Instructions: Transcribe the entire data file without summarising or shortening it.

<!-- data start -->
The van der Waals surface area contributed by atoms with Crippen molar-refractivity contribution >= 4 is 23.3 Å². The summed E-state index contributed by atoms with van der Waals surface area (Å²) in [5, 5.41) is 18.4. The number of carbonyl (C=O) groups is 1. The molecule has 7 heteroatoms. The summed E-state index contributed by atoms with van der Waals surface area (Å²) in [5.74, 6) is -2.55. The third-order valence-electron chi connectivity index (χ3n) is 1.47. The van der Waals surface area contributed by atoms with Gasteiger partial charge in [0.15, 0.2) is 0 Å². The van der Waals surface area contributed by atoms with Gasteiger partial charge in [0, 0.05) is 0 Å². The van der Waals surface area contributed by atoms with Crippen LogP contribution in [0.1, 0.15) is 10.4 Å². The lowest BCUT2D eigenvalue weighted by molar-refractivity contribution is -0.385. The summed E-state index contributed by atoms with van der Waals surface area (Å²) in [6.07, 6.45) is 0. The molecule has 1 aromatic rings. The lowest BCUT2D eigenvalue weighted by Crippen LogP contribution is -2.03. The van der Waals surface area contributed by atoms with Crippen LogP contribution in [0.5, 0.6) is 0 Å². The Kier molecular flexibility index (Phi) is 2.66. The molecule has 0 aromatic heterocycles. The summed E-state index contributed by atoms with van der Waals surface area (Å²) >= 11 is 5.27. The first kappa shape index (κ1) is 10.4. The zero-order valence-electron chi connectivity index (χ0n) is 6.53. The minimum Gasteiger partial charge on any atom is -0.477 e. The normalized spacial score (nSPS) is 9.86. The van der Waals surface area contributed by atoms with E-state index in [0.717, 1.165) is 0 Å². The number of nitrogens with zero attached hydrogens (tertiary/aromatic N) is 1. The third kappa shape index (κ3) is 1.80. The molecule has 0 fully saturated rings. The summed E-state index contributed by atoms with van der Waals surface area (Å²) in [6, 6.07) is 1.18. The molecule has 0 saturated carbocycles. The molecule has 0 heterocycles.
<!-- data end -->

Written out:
The van der Waals surface area contributed by atoms with Crippen molar-refractivity contribution >= 4 is 23.3 Å². The summed E-state index contributed by atoms with van der Waals surface area (Å²) in [5, 5.41) is 18.4. The number of carbonyl (C=O) groups is 1. The molecule has 7 heteroatoms. The summed E-state index contributed by atoms with van der Waals surface area (Å²) in [5.74, 6) is -2.55. The third-order valence-electron chi connectivity index (χ3n) is 1.47. The van der Waals surface area contributed by atoms with Gasteiger partial charge in [0.15, 0.2) is 0 Å². The van der Waals surface area contributed by atoms with Gasteiger partial charge in [0, 0.05) is 0 Å². The van der Waals surface area contributed by atoms with Crippen LogP contribution in [0.1, 0.15) is 10.4 Å². The lowest BCUT2D eigenvalue weighted by molar-refractivity contribution is -0.385. The summed E-state index contributed by atoms with van der Waals surface area (Å²) in [6.07, 6.45) is 0. The molecule has 1 aromatic rings. The lowest BCUT2D eigenvalue weighted by Crippen LogP contribution is -2.03. The van der Waals surface area contributed by atoms with Crippen LogP contribution in [0.5, 0.6) is 0 Å². The Kier molecular flexibility index (Phi) is 2.66. The molecule has 0 aromatic heterocycles. The summed E-state index contributed by atoms with van der Waals surface area (Å²) >= 11 is 5.27. The first kappa shape index (κ1) is 10.4. The zero-order valence-electron chi connectivity index (χ0n) is 6.53. The minimum Gasteiger partial charge on any atom is -0.477 e. The normalized spacial score (nSPS) is 9.86. The van der Waals surface area contributed by atoms with E-state index in [0.717, 1.165) is 0 Å². The number of nitrogens with zero attached hydrogens (tertiary/aromatic N) is 1. The third kappa shape index (κ3) is 1.80. The molecule has 0 fully saturated rings. The summed E-state index contributed by atoms with van der Waals surface area (Å²) in [6, 6.07) is 1.18. The molecule has 0 saturated carbocycles. The molecule has 0 heterocycles.